On The Other Hand, Death - Richard Stevenson
(2nd in the Donald Strachey series)
The second in the Don Strachey series of detective novels. I enjoyed Death Trick so much that I was very eager to get back into the head of this engaging man, Don Strachey. Set a couple of years after the events of Death Trick, Don and Timmy are still together, although Don’s straying eye doesn’t make for an easy relationship. Their ups and downs make a great counterpoint to the events of the crime, and you find yourself desperately hoping that it works out well for everyone.
Don is such a likeable guy that you forgive him his trespasses even when they hurt Timmy deeply. Don knows he’s flawed, and his engaging honestly is the great beauty of these books. He reminded me very much of Dakota Taylor, who had a similar straying eye.
The crime in this novel, as with Death Trick, is not what it seems at the beginning. A relatively simple case of vandalism turns into a nasty kidnapping and murder. Don and Timmy are pulled into the heart of the action once more for the man kidnapped is a prominent gay activist. Don’s contacts in the gay world of Albany make him the ideal person to solve the case. Distracted as he is by his tumultuous relationship with Timmy, he finds it harder and harder to stay one step ahead of the criminals.
What I particularly like about these novels is the very understated writing, in which a lot is said, only you don’t necessarily see it at the time. A look, a single word, an action can drive these volatile men to breaking point, but as Strachey is never explicit about his life with Timmy, you have to work this out for yourself. At one point, Timmy is so stressed by Don’s behaviour that he gets out of the car and throws up. It’s only when you realise that Don spent two hours “questioning” a suspect that you get why Timmy’s upset. I love the way the book is filled with little details like this.
The sex is less graphic in this one than in Death Trick, but it’s almost as if the author was more confident about his writing and his gay characters to take that step away from the prurient aspects of gay writing.
I read this novel in a couple of days and thoroughly enjoyed every bit of it. The supporting characters are rich with lives and voices of their own; the plot hums along. But I’d be quite happy just with two days and Don on his own. Highly recommended.
By the time I finished this second Donald Strachey novel I was totally in love. With macho Don, Albany’s gay PI. And his beautifully developed relationship with lover, Timmy Callahan. The writing again is top class. A tense, clever thriller with snappy dialogue, believable characters and exciting dénouement.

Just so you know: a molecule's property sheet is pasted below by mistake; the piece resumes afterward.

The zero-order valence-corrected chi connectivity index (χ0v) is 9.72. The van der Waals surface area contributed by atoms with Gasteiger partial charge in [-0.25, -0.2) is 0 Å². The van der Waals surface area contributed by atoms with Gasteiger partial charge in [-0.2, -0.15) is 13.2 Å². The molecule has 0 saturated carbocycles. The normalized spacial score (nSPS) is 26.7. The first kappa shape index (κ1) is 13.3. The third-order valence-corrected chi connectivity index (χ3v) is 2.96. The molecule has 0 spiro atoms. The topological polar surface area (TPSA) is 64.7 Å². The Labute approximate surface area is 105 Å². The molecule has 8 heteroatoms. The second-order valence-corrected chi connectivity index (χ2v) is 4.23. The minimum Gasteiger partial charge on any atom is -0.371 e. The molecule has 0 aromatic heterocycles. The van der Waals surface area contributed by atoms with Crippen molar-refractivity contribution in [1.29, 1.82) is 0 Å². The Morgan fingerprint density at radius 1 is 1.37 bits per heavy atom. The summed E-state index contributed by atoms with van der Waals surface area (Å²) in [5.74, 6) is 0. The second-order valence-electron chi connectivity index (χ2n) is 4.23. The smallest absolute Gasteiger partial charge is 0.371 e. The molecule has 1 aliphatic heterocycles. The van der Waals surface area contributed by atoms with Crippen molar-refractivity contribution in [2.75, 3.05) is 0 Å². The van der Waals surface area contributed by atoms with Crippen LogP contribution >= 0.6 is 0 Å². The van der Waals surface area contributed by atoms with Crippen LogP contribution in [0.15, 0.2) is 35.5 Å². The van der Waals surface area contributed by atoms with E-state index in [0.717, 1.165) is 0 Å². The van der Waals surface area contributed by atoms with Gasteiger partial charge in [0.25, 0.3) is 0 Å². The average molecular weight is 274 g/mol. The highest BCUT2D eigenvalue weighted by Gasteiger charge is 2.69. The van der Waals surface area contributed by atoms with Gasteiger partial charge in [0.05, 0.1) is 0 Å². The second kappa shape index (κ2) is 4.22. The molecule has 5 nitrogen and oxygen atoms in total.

As I become immersed in Strachey’s world, I worry about the forthcoming TV treatment. Especially if rumours about Timmy’s absence prove correct. A gay gumshoe is one thing, a sexually active gay man a whole lot of other? Their exchanges are a large part of the books’ charm, and I just can’t imagine Don without the steadying influence of Jesuitical Tim.
This time out the PI is called to investigate a vendetta against elderly lesbian couple Dot & Edith, whose home is wanted for a redevelopment project by Crane Trefusis, oily chairman of rapacious building company Millpond. Trefusis has made Dot an offer he thinks she can’t refuse. The twist is that Don is working for Crane.
Again there’s a political dimension: proposed ‘coming out day’ for a week-long gay national strike letting the straights run things alone. General apathy in the gay community, or fear of consequences, threatens to scupper this wake-up call to the existence of gay people in all walks of life.
On the personal side, Don worries about an old flame of Timmy’s who turns up out of the blue. With the arrival of AIDS in the gay community, Strachey mourns the passing of 70s disco fever and sexual freedom. It doesn’t stop him feeling the urge. Then the guilt. Especially when he thinks Timmy is also playing away.
Vandalism and nasty threats become kidnapping when Dot’s young houseguest Peter Greco disappears. His lover, McWhirter, is a San Francisco activist organising the gay strike. Are the cases linked? Don learns McWhirter is ruthless, that he plays dirty. Is the whole kidnap/ransom a ploy to raise money for gay good causes?
Strachey’s nosing around turns up evidence of a gang of vigilante cops. Lieutenant Ned Bowman is homophobic, but unlike many of Albany’s finest he’s decent and honest. He and Strachey are on the same side, and they’re learning to accept that, working towards grudging mutual respect.
When things get deadly, Don has a hard time. He’s distracted, over-tired, over-stretched, and over-anxious about Timmy, who’s having problems with Strachey’s continued need for tricks. He worries he’s blown it this time. Dot & Edith show gay partnerships endure, with love and devotion.
Homophobia externalised turns to violence against others. We look into the darkness of self-hatred that makes a man seek his own punishment and degradation. A family man in a sexual relationship with the worst gay lowlife he can find because THAT’S what he deserves. Brutal, ugly, violent, exploitational. No love or tenderness. It’s more than living two lives, like Don did before his divorce. It surely makes Don realise what he has with Timmy is worth more than the casual encounters he says he can’t give up.
Strachey works to uncover the truth. Gay men are supposed to be a threat to society, a corrupting evil. That’s a lie, of course. Powerful men like Crane Trefusis are the real evil. With plenty of twists & turns, the story builds momentum before reaching a tense conclusion. Very highly recommended. It pays to read between the lines, so don’t skim too much.
ST Martin's Press. ISBN: 0312118716
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